• On Jan. 12, 2016 at 9:23 a.m. (GMT) two NAVCENT Riverine Command Boat (RCB) crews were relocating two boats from Kuwait to Bahrain, with a planned refueling en route alongside the U.S. Coast Guard Cutter Monomoy.
  • At 2 p.m. (GMT) approximately the two RCBs were scheduled to refuel in international waters.
  • At approximately 2:10 p.m. (GMT) NAVCENT received a report that the RCBs were being queried by Iranians.
  • At approximately 2:29 p.m. (GMT) NAVCENT was advised of degraded communications.
  • At 2:45 p.m. (GMT) NAVCENT was notified of a total loss of communications and an intensive search and rescue operation immediately initiated including aircraft from USS Harry S. Truman and the U.S. Air Force, and U.S. Coast Guard, U.K. Royal Navy and U.S. Navy surface vessels. And attempts to reach Iranian forces made.
  • At 6:15 p.m. (GMT), U.S. Navy cruiser USS Anzio received a communication from the Iranians that the RCB Sailors were in Iranian custody and were “safe and healthy.”
  • Jan. 13, 2016 at 8:43 a.m. (GMT), the U.S. sailors departed Iran’s Farsi Island  aboard the two RCBs and later transferred ashore by U.S. Navy aircraft from the cruiser USS Anzio and the aircraft carrier USS Harry S. Truman.
  • At 10:38 p.m. (GMT), the RCBs arrived in Bahrain at 10:38 p.m. with replacement crews.

The full news release detailing the timeline is available and further updates expected.

Top ‘Vet Friendly’ School Refuses Former Green Beret

Clay Alred 12-11-15 cropped

Former Green Beret Staff Sgt. Clay Allred was released from house arrest and only remains on probation after fulfilling all the requirements of his Veterans Treatment Court agreement which included completing treatment for PTSD, TBI and alcohol abuse. And Allred exceeded the number of community service hours required by the court.

The University of South Florida was listed as the most veteran friendly college in the nation by Money Magazine in 2015. But it’s not looking so “friendly” after refusing to re-admit a student veteran expelled because of a PTSD-related incident.

It leads to questions about the “veteran friendly” rankings. What do they mean and who do they serve?

For USF President Judy Genshaft, the  No. 1 ranking is a source of pride.

“As you know Money Magazine rated us No. 1 in the country as veteran friendly, and it was the Veteran Times that listed us number two,” Genshaft said after the December USF trustees meeting. “So, our veterans are clearly, very, very important to us.”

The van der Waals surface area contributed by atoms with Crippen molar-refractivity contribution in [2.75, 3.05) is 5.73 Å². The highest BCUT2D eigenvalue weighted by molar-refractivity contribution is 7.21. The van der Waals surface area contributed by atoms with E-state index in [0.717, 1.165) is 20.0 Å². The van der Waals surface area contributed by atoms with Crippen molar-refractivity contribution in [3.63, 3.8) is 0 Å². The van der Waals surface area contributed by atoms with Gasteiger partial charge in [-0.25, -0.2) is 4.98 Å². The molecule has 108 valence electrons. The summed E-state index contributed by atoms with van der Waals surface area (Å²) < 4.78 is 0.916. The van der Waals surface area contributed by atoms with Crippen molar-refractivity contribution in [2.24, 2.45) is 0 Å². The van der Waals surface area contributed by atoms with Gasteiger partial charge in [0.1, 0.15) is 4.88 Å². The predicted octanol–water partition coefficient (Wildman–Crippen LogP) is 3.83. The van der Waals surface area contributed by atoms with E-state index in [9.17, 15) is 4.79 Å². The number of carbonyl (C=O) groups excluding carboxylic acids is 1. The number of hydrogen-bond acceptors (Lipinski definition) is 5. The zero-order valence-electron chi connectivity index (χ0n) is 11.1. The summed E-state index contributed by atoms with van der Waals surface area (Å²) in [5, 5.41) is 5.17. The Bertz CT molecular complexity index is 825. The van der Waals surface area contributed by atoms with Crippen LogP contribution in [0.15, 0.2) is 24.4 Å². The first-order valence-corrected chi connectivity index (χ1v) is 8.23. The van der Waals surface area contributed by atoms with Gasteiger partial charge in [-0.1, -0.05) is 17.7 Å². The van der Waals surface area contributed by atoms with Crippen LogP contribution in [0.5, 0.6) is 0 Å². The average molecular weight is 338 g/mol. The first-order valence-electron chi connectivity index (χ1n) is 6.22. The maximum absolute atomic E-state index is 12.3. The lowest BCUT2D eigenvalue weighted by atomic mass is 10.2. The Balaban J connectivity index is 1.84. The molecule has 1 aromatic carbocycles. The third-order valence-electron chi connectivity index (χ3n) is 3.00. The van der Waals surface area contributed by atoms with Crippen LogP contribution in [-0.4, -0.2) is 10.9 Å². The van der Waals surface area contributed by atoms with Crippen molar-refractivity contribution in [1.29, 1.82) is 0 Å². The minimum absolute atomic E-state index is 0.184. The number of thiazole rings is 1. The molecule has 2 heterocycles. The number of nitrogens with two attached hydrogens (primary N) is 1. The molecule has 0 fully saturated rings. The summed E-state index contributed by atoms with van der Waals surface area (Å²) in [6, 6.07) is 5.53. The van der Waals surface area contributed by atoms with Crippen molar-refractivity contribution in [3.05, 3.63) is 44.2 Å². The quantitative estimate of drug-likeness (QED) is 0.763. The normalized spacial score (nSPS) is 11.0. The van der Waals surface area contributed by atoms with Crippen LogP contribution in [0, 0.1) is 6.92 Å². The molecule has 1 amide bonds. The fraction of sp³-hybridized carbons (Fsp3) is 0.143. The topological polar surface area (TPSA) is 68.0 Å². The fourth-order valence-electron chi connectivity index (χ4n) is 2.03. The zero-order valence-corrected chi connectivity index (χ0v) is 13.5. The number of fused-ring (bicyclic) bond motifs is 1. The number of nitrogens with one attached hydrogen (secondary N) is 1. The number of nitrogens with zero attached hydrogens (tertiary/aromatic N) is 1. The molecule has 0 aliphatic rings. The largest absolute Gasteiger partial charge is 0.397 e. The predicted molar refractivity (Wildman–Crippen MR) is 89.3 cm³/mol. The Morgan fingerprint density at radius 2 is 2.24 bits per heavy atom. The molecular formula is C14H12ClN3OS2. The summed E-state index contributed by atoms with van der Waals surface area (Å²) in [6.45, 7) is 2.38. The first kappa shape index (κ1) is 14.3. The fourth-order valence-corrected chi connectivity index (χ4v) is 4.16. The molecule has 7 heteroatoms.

Student veterans also are a reliable source of tuition.

In 2015, USF received more than $7.1 million in GI Bill benefits, according to a letter Veteran Administration Secretary Bob McDonald sent last month to Genshaft.

His letter was responding to a plea from Hillsborough Circuit Judge Greg Holder, McDonald’s West Point classmate and head of the Hillsborough Veterans Treatment Court.

Holder is lobbying Genshaft, the USF Board of Trustees and now the VA Secretary to help Clay Allred, a former USF student veteran.

USF expelled the former Green Beret for an off-campus crime. He was 17 credits short of his bachelor’s degree in criminal justice. In August 2014, the combat veteran was arrested and charged after threatening a store clerk with a weapon and later firing a revolver into the air after he was not allowed to use the gas station restroom.

The felony convictions landed Allred in veterans’ court and under Holder’s supervision. The court got Allred help from the VA where he was diagnosed with post-traumatic stress disorder, traumatic brain injury and received treatment.

“Clearly abhorrent behavior triggered as we now know by his PTSD and his TBI,” Holder said after making an appeal to USF trustees in December. “Are we to stigmatize these men and women throughout their lives?”

Holder_USF_TrusteesDespite Holder’s efforts, USF denied Allred readmission again in an letter sent last Friday. The rejection letter stated that “once a student is expelled, they cannot be considered for readmission.” It also stated that Allred was turned down because he is still under felony probation and because of the severity of his crime. Allred has 10 days to appeal.

Allred’s case was not on the radar when Money Magazine ranked USF at the top, according to reporter Kaitlin Mulhere. She said she used metrics like staff levels, support services and graduation rates to create the list that was a merge of Money Magazine’s Best Colleges and Military Times Veteran Friendly rankings.

She said the Post 9-11 GI Bill benefits make veterans desirable students.

“If somebody was maybe a little more cynical, they’d point out that student veterans bring with them considerable tuition money from the federal government,” Mulhere said. “They’re kind of a guaranteed tuition bill for colleges.”

Veterans are valued students but not solely for the GI tuition according to David Vacchi, who is working on his doctorate from the University of Massachusetts Amherst that looks at the success of veterans recently graduated from college.

“The real benefit in bringing in veterans on the GI Bill is you’re graduating students without debt,” Vacchi said. “Alumni that graduate without debt is going to get to towards that ability to donate much faster.”

Vacchi is a retired Army officer and associate director for veteran services at the University of North Carolina Charlotte. He said, in his experience, veterans don’t use the magazine rankings when selecting a school. He’s not a fan of the reports that rely in part on self-reporting surveys.

“I’m wondering if magazines are just trying to capitalize on the popularity of the Post 9-11 GI Bill in order for them to make money or are they truly interested in helping veterans find the best fit for them?” Vacchi said. “There’s nothing in these lists that suggests any attempt to make an individual fit.”